“The birth and rise of new media is, however, changing the story for many girls in Africa who have been given an opportunity to compete with their male counterparts. “- MAUREEN AGENA,
I’m sure it would come to no surprise to any of you if I told you that technology was one of the quickest way to gain attention on a new movement. It’s well known, in the western world at least, that viral campaigns are a quick way to garner attention for your campaign- take the Kony 2012 campaign for example. But what would happen if we took the power behind technology and used it for education? Recently in South Africa and Uganda, several different organizations have been trying to do just that. There was even a whole conference dedicated to bringing technology into African classrooms.
However, what I find even more compelling than the conferences, is the individual groups of women who are setting out to motivate and inspire other women within their countries. She’s the Geek is a group out of South Africa who have the following mission statement: “To educate and empower women through the use of various computer, mobile and social technologies that is always fun and in turn having them leave a legacy for the next generation”
Though She’s the Geek focuses more on spreading the news about technology and empowering women who are already involved in the field, they also have education initiatives. Digiwomen is a twelve week program run by She’s the Geek. Focusing on women who come from difficult backgrounds, the goal is to give them a second chance by teaching them a variety of skills focused around technology that will help them get a brand new start. The program covers everything from entrepreneurship to mobile literacy. The She’s the Geek project blog has several updates on the program and shows just exactly what the women are doing, why they’re doing it, and what they’re getting out of it.
There is a similar initiative in Uganda called Girl Geek Kampala. Much like She’s the Geek, Girl Geek Kampala focuses on encouraging women and girls to get involved in the technological fields, though their work is a little more technical. Their program focuses on teaching girls how to code and create websites. The Girl Geek Kampala blog is also full of posts linking readers back to information about how they can get involved and about how their work in the field is already making a difference.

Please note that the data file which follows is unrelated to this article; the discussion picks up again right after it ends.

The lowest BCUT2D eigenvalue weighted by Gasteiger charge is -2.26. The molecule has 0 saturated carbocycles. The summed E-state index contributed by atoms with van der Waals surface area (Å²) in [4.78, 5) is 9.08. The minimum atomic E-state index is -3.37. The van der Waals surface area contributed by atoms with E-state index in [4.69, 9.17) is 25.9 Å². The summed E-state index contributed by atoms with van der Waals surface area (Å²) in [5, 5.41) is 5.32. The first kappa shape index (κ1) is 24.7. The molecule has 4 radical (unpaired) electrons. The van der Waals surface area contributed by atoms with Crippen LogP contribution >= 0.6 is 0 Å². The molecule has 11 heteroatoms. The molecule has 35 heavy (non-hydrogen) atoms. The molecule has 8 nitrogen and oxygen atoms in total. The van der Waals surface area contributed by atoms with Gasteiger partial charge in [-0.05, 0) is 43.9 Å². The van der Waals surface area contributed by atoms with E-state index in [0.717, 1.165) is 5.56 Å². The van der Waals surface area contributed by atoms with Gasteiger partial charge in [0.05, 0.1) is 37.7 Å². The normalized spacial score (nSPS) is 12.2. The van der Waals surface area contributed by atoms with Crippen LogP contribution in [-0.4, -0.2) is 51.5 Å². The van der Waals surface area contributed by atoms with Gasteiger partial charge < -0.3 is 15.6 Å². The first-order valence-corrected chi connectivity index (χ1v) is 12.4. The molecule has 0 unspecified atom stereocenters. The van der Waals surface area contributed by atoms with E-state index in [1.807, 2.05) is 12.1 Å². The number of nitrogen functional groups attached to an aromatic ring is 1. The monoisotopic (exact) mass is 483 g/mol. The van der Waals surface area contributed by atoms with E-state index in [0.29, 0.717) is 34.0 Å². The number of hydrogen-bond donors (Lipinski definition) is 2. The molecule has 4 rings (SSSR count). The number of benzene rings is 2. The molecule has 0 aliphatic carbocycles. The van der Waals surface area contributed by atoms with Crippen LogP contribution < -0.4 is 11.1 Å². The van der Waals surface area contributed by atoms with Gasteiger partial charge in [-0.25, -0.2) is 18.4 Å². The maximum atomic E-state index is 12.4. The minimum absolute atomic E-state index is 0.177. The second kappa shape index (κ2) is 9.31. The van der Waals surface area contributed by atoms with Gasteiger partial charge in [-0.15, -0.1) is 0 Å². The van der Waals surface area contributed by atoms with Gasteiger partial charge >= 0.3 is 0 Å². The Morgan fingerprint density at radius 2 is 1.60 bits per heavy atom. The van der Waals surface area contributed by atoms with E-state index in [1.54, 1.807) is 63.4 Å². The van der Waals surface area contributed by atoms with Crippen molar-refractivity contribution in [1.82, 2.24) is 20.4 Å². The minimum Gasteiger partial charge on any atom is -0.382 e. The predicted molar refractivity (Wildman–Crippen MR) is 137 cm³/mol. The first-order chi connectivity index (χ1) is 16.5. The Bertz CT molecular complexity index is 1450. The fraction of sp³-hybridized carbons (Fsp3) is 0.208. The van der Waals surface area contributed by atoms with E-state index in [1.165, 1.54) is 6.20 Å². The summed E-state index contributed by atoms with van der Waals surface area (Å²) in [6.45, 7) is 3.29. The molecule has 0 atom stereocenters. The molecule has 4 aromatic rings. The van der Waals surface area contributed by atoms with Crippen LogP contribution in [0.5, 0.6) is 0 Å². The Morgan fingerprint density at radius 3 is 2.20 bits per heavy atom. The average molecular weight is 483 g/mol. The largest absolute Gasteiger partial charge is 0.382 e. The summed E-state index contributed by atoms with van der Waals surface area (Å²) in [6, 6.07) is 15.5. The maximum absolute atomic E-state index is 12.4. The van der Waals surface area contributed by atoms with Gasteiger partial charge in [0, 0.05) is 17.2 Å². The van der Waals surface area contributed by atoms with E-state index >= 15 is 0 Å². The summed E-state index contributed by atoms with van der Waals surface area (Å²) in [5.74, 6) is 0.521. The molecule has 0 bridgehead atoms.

I think initiatives like this are important for several reasons. For one, even in the Western World, only a quarter of STEM jobs are held by women. This is a problem that is plaguing women all over the world, and I find it amazing that women all over the world are also trying to change it.
Furthermore, these women are getting noticed. They have hosted TedXTalks and serve on the boards of collaborative spaces. See an example below
Second, in a quickly growing world and economy it’s important to make sure that women and girls are able to stay up to-date with all of their job options. While girls are still lacking in basic education in many countries, initiatives like She’s the Geek’s Digiwomen has the potential to help educate and create job access for girls and women who were not fortunate enough to receive a full education as children. As they even write on their website, it’s a second chance.
I believe movements like this are important. It’s no secret that there are far less girls in school than boys, but we don’t often hear what happens to them as adults. Though the tech programs African nations target girls, many of them also target women, and that is what I find so important.
While we should continue to strive to get all children in school, it is still important to educate those that were not given a proper education growing up. By creating programs for them, these organizations are giving them a shot a livelihood, they’re giving them something they didn’t get while growing up.
Unfortunately, I couldn’t find a lot of information on how to help these organizations besides advertising, but I encourage you to follow them on twitter here and here and learn what they’re all about. I also encourage you to support the women you know who are in the STEM fields.